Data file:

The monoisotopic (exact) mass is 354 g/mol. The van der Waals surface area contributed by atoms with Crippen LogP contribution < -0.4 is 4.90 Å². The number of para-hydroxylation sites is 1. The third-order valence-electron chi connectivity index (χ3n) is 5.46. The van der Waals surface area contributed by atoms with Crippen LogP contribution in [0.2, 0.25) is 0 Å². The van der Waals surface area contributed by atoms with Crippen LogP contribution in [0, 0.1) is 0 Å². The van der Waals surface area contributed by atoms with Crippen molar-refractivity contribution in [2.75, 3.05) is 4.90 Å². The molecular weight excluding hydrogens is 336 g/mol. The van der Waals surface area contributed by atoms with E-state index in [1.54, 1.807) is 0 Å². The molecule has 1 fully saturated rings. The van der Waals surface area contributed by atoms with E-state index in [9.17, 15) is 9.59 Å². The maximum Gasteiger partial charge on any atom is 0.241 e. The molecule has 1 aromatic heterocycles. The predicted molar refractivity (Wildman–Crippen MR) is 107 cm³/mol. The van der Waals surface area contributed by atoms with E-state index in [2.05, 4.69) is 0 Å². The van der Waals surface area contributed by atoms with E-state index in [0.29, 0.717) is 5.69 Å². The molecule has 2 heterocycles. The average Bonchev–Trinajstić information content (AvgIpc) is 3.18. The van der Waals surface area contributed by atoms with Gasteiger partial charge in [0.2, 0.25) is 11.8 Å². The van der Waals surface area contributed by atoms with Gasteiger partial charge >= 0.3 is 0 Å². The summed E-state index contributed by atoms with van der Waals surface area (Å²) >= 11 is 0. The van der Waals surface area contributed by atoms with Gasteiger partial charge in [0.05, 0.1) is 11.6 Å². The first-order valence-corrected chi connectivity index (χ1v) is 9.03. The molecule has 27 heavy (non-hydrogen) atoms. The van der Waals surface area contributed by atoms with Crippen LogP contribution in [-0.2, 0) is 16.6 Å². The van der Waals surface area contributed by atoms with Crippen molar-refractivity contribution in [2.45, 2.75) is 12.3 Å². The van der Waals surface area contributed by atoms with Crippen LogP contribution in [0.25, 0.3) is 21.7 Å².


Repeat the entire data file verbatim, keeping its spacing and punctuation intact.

The monoisotopic (exact) mass is 354 g/mol. The van der Waals surface area contributed by atoms with Crippen LogP contribution < -0.4 is 4.90 Å². The number of para-hydroxylation sites is 1. The third-order valence-electron chi connectivity index (χ3n) is 5.46. The van der Waals surface area contributed by atoms with Crippen LogP contribution in [0.2, 0.25) is 0 Å². The van der Waals surface area contributed by atoms with Crippen LogP contribution in [0, 0.1) is 0 Å². The van der Waals surface area contributed by atoms with Crippen molar-refractivity contribution in [2.75, 3.05) is 4.90 Å². The molecular weight excluding hydrogens is 336 g/mol. The van der Waals surface area contributed by atoms with E-state index in [1.54, 1.807) is 0 Å². The molecule has 1 fully saturated rings. The van der Waals surface area contributed by atoms with E-state index in [9.17, 15) is 9.59 Å². The maximum Gasteiger partial charge on any atom is 0.241 e. The molecule has 1 aromatic heterocycles. The predicted molar refractivity (Wildman–Crippen MR) is 107 cm³/mol. The van der Waals surface area contributed by atoms with E-state index in [2.05, 4.69) is 0 Å². The van der Waals surface area contributed by atoms with E-state index in [0.29, 0.717) is 5.69 Å². The molecule has 2 heterocycles. The average Bonchev–Trinajstić information content (AvgIpc) is 3.18. The van der Waals surface area contributed by atoms with Gasteiger partial charge in [0.2, 0.25) is 11.8 Å². The van der Waals surface area contributed by atoms with Gasteiger partial charge >= 0.3 is 0 Å². The summed E-state index contributed by atoms with van der Waals surface area (Å²) >= 11 is 0. The van der Waals surface area contributed by atoms with Gasteiger partial charge in [0.05, 0.1) is 11.6 Å². The first-order valence-corrected chi connectivity index (χ1v) is 9.03. The molecule has 27 heavy (non-hydrogen) atoms. The van der Waals surface area contributed by atoms with Crippen LogP contribution in [-0.2, 0) is 16.6 Å². The van der Waals surface area contributed by atoms with Crippen molar-refractivity contribution in [2.45, 2.75) is 12.3 Å². The van der Waals surface area contributed by atoms with Crippen LogP contribution in [0.25, 0.3) is 21.7 Å².